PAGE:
Jan / 20
13 Jan / 20
A curved cabinet of curiosities curls around the Tinkering Studio. We use it to share our work, showcasing everything from classic tinkering activities to areas of active investigation; from raw materials and tools to finished works by artists; and from visitor creations to inspiring projects made by Tinkering Explainers. We treat it as an active space that can flexibly adapt to whatever is happening on the museum floor.
The Exploratorium's Curious Contraptions exhibition, for example, brings together whimsical moving mechanical sculptures around the theme "Flights of Fancy." To complement the idea of movement and mechanisms, we transformed the Tinkering Studio cabinet of curiosities accordingly:
We filled it with pieces created by artists, visitors, and team members (shoutout to Ryoko's wire automata). Riffing on the theme of flights and movement, we curated the cabinets with the following question in mind: how do you move from dreaming to doing?
I started by sketching out ideas for what automata, artists, and materials to collect into or communicate about through our cabinets. This included dedicating one cabinet to a set of mechanisms to convey our core question in a whimsical way by replacing each letter "o" in the question "how do you move from..." with a mechanical movement.
I chose the set of mechanisms to make physical and functional from a book called 507 Mechanical Movements, which declares in all caps on its title page that it contains, "five hundred and seven mechanical movements, all those which are most important in dynamics, hydraulics, hydrostatics, penumatics, steam engines, mill and other gearing, presses, horology, and miscellaneous machinery; and including many movements never before published and several which have only recently come into use." Published in 1868 by Henry T. Brown, the book includes sketches of each mechanism with notes about its use or construction. Many of these sketched mechanisms were made real and are on display in the the Museum of Science's Clark Collection of Mechanical Movement Models, which was a major source of inspiration. I selected the following mechanisms to build out because I wanted to include an interesting gear (#69) and a cam (#138), and I loved the swoop of movement in #100.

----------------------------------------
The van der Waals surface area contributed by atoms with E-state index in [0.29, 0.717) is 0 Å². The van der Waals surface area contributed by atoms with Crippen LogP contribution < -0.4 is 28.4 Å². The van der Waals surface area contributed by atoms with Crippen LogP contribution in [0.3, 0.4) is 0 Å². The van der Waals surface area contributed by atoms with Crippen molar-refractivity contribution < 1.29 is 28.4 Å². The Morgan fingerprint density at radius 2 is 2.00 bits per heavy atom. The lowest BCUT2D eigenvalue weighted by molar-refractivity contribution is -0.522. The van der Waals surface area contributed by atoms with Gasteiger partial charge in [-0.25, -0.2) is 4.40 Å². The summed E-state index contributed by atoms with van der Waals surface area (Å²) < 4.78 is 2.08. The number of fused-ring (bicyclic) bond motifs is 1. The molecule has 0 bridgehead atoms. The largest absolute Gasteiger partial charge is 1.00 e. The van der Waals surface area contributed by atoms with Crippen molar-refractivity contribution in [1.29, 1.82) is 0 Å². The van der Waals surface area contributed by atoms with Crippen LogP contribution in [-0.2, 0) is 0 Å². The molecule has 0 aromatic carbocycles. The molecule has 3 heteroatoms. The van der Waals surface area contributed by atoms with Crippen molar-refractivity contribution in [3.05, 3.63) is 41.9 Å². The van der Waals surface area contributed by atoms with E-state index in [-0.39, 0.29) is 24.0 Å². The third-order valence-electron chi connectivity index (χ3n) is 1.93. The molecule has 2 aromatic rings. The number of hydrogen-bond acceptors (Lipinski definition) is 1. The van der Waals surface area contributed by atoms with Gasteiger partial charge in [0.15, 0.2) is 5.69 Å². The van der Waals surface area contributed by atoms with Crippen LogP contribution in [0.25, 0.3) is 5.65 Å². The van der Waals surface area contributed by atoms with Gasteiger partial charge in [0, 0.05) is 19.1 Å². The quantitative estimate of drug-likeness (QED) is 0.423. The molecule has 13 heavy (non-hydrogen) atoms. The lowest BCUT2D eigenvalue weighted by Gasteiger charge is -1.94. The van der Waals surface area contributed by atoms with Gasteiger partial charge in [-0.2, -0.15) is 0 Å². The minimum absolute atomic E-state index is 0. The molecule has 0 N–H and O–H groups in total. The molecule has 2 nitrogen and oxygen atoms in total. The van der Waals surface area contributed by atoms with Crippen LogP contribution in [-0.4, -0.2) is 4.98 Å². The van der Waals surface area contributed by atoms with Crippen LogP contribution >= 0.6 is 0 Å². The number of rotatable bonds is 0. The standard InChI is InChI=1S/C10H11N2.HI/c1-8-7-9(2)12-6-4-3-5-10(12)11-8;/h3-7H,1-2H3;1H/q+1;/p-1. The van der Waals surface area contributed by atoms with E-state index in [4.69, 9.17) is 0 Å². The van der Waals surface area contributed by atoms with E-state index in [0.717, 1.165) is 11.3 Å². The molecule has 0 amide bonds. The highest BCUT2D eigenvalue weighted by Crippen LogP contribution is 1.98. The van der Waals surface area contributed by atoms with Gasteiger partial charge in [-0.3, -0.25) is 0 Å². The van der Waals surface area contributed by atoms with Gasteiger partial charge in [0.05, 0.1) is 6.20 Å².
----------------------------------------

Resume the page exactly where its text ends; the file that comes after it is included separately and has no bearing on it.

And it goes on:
I started by creating vector files to closely match the sketched versions of each mechanism (below) so that I could laser cut the majority of parts. Laser cutting allowed me to make quick and precise adjustments and try out different materials. I found that I liked the familiarity and the look of plywood, but acrylic was a better choice for specific areas that needed to slip and move more easily.
I used dowels, the lasercut parts, scrap wood, and a couple of rubber bands to make the prototypes. They evolved from being hand-powered for testing to being attached to the same slow-moving motors that we use in light play.
One iteration from the initial version was replacing a LEGO technic part that was acting as the umbrella stem with a duron rod because I needed a more rigid material (thanks to Sebastian on our team and Peter in the shop for the consults). Here is the original (left) and the updated version with the more rigid rod (right).
Building the set of mechanisms was a way of tying our work at the Tinkering Studio into the Curious Contraptions show, incorporating delight and movement into our cabinet of curiosities, and demonstrating my own process of moving from dreaming something up to actually doing it.